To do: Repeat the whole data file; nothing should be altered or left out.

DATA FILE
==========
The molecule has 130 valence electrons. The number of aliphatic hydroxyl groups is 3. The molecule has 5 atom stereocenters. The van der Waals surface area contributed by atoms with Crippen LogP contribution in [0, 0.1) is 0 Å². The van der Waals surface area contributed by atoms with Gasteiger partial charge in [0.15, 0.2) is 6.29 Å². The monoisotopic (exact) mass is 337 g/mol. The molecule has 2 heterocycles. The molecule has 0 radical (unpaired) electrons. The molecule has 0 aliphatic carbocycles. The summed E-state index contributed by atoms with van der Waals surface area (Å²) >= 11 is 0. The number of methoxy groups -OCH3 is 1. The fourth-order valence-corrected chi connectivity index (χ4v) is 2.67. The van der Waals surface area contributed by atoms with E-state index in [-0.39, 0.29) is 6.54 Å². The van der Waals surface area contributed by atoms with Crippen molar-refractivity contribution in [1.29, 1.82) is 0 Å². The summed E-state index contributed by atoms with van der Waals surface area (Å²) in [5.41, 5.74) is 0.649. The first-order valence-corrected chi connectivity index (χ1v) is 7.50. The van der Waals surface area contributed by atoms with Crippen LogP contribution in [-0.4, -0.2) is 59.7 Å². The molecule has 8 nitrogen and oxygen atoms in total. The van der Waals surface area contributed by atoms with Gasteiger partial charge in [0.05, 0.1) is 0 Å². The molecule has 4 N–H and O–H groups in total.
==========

The molecule has 130 valence electrons. The number of aliphatic hydroxyl groups is 3. The molecule has 5 atom stereocenters. The van der Waals surface area contributed by atoms with Crippen LogP contribution in [0, 0.1) is 0 Å². The van der Waals surface area contributed by atoms with Gasteiger partial charge in [0.15, 0.2) is 6.29 Å². The monoisotopic (exact) mass is 337 g/mol. The molecule has 2 heterocycles. The molecule has 0 radical (unpaired) electrons. The molecule has 0 aliphatic carbocycles. The summed E-state index contributed by atoms with van der Waals surface area (Å²) >= 11 is 0. The number of methoxy groups -OCH3 is 1. The fourth-order valence-corrected chi connectivity index (χ4v) is 2.67. The van der Waals surface area contributed by atoms with E-state index in [-0.39, 0.29) is 6.54 Å². The van der Waals surface area contributed by atoms with Crippen molar-refractivity contribution in [1.29, 1.82) is 0 Å². The summed E-state index contributed by atoms with van der Waals surface area (Å²) in [5.41, 5.74) is 0.649. The first-order valence-corrected chi connectivity index (χ1v) is 7.50. The van der Waals surface area contributed by atoms with Crippen LogP contribution in [-0.4, -0.2) is 59.7 Å². The molecule has 8 nitrogen and oxygen atoms in total. The van der Waals surface area contributed by atoms with Gasteiger partial charge in [0.05, 0.1) is 0 Å². The molecule has 4 N–H and O–H groups in total.